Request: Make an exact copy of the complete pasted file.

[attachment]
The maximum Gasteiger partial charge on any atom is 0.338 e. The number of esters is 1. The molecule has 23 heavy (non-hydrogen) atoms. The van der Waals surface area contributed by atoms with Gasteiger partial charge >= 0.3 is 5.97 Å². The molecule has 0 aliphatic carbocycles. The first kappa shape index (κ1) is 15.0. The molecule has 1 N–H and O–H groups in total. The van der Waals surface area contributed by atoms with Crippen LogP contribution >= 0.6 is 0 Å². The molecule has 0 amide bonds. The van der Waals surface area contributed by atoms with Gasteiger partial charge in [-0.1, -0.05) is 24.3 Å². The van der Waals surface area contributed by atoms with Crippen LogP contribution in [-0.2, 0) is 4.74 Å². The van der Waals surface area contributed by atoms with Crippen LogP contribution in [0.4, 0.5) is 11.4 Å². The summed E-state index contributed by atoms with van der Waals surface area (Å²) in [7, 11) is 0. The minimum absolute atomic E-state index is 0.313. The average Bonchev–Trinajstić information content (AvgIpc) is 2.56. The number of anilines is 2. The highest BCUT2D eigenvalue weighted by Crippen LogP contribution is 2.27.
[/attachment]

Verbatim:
The maximum Gasteiger partial charge on any atom is 0.338 e. The number of esters is 1. The molecule has 23 heavy (non-hydrogen) atoms. The van der Waals surface area contributed by atoms with Gasteiger partial charge >= 0.3 is 5.97 Å². The molecule has 0 aliphatic carbocycles. The first kappa shape index (κ1) is 15.0. The molecule has 1 N–H and O–H groups in total. The van der Waals surface area contributed by atoms with Crippen LogP contribution >= 0.6 is 0 Å². The molecule has 0 amide bonds. The van der Waals surface area contributed by atoms with Gasteiger partial charge in [-0.1, -0.05) is 24.3 Å². The van der Waals surface area contributed by atoms with Crippen LogP contribution in [-0.2, 0) is 4.74 Å². The van der Waals surface area contributed by atoms with Crippen LogP contribution in [0.4, 0.5) is 11.4 Å². The summed E-state index contributed by atoms with van der Waals surface area (Å²) in [7, 11) is 0. The minimum absolute atomic E-state index is 0.313. The average Bonchev–Trinajstić information content (AvgIpc) is 2.56. The number of anilines is 2. The highest BCUT2D eigenvalue weighted by Crippen LogP contribution is 2.27.